Assassination Classroom is based on a manga series by Yusei Matsui. The anime is produced by Lerche and directed by Seiji Kishi. As of this writing, FUNimation Entertainment holds the North American streaming license for the series.
At the beginning of the series, we see a group of students trying to kill their teacher; the teacher is a powerful alien octopus creature who destroyed 70% of the moon. The creature claims that within a year, he will destroy Earth, but he offers a chance for mankind to avoid this fate. He declares that he wants to be the teacher for class E-3 at Kunugigaoka Junior High School, and the Japanese government offers the class a 10 billion yen reward to the student who can kill the teacher before the year is up. Unfortunately, it’s not as easy as it sounds, since the alien can move at Mach 20. Also, as part of the agreement, the teacher is unable to harm the students in any way.
We learn that class E-3 is known for containing the students with the lowest grades, and that this class is shunned from the rest of the school; in fact, their classroom is located in an old rundown building that’s nowhere near the actual school building itself. Among the students, the main focus is placed on Nagisa Shiota. He’s the one who is observing their teacher and taking notes on anything he notices.
I read the first volume of the manga before seeing the first episode of the anime series, so I already knew what to expect when it came to the story. What I noticed when the episode started was how effectively the first scene was able to establish the tense mood in the classroom; this scene also did a great job at building up the suspense as the teacher headed to the classroom. The manga tries to do this as well, but the mangaka is limited by the panels and the fact that he can only use visuals to convey his story. The additional images, along with the music and sound effects, allow the anime to more effectively convey the mood of this scene.
Another advantage the anime has is the fact that the episode was able to expound on the reactions in the world when the creature had destroyed 70% of the moon. While this fact was mentioned in the manga, the author could only devote so many panels to it before moving the story along. I thought this was a nice touch.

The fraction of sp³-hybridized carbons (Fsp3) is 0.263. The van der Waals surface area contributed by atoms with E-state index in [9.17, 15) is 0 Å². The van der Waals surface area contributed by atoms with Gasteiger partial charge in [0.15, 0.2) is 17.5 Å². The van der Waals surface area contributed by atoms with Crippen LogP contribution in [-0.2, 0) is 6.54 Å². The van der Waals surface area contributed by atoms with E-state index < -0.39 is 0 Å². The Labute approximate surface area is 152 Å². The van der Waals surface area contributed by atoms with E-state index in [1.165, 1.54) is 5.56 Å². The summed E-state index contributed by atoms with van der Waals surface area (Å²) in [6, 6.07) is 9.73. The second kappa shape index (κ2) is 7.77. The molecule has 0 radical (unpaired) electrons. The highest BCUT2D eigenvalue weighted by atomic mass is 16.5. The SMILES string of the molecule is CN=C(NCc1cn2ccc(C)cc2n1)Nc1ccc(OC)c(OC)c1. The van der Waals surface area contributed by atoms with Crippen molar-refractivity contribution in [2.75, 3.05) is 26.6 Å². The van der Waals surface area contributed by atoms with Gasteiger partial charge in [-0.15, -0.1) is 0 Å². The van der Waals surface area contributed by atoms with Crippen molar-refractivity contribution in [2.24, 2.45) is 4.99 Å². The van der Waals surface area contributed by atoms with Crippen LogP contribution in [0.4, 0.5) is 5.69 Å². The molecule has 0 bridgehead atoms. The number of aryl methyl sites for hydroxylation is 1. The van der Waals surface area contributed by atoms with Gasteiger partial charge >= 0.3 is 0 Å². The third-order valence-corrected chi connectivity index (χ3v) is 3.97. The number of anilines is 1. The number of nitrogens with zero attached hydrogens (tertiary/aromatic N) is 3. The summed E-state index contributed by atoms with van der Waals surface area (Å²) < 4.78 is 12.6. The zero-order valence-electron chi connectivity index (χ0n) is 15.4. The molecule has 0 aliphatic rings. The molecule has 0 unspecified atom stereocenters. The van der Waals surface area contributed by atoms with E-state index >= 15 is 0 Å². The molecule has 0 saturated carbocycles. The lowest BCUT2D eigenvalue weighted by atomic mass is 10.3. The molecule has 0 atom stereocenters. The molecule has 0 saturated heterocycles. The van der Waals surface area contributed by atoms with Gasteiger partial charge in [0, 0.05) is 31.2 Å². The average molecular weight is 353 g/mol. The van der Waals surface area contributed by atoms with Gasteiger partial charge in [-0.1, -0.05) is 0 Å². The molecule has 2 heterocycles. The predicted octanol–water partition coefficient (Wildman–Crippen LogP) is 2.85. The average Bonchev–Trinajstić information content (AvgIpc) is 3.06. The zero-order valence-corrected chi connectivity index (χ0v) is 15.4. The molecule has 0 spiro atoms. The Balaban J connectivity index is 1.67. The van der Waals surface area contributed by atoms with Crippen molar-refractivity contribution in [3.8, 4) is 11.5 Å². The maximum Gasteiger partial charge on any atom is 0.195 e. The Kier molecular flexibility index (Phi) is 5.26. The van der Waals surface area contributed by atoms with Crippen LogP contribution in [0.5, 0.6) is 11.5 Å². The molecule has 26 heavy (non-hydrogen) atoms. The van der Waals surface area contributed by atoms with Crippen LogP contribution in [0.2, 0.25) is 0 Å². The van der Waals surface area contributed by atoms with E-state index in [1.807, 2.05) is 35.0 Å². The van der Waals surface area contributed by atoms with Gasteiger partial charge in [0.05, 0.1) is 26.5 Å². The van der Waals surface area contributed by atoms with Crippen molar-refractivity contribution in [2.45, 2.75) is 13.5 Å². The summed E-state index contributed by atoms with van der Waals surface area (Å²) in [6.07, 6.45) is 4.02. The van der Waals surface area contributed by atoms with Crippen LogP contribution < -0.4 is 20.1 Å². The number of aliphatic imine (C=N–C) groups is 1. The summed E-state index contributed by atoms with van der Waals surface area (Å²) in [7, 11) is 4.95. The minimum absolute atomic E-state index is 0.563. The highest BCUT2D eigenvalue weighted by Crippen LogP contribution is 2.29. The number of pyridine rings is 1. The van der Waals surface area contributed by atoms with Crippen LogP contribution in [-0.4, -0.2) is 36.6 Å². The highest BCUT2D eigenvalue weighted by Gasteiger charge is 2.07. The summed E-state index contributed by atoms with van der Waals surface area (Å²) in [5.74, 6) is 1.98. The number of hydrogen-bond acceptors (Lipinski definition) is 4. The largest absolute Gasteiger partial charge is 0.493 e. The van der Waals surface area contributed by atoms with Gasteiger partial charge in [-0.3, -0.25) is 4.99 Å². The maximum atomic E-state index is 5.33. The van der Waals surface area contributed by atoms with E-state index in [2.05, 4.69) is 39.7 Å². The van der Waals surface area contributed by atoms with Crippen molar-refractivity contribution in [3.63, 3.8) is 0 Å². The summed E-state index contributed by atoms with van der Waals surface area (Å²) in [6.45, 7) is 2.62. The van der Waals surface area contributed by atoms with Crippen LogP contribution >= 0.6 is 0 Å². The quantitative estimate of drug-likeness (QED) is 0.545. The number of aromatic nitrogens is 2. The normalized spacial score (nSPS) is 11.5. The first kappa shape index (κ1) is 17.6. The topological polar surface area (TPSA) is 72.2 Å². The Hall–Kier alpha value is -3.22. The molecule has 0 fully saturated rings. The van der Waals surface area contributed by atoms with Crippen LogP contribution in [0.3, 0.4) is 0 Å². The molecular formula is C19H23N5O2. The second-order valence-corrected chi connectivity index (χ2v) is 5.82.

Overall, this first episode followed the first chapter of the manga rather closely. The only real difference I saw was that the assignment that was given to the students right before Nagisa makes his assassination attempt was slightly different. Speaking of Nagisa’s assassination attempt, I was impressed on how the anime built up the suspense as Nagisa walked toward the teacher with his assignment. So far, the director for the series has been making great use of his visual medium to convey the story that appeared in the manga.
There were a couple of surprises for me when I watched the episode. First, I was a little taken aback by Nagisa’s blue hair. When I read the manga, I had assumed that he was a blond. Second, the voice for Koro Sensei (the teacher, who is given this name at the end of the first episode) didn’t sound like I had expected him to. However, I did grow accustomed to his voice in the anime by the end of the first episode. Knowing what’s coming from reading the rest of the first volume of the manga, I think this voice will end up working well in the long run. But the biggest surprise for me was just how happy the opening credits were. Not only did you have a fun, upbeat song playing in the background, you also see the students in the classroom jumping around and dancing. It was quite a dichotomy between this and the concept of the series. Hopefully the tone of the series gets at least a little lighter as it goes in order to lessen the dichotomy the opening credits have with the rest of the series.
Overall, though, I have to say that I liked what I saw in this anime adaptation for Assassination Classroom. The animation looks good, and the adaptation of the manga source material is working well at this point. It’ll be harder for me to judge the adaptation once we get past the material that appeared in the first volume of the manga, so hopefully it’ll be able to stand up on its own once the series gets to that point. I’m looking forward to seeing Episode Two so I can see how the second chapter of the first volume of Assassination Classroom comes to life on the screen.
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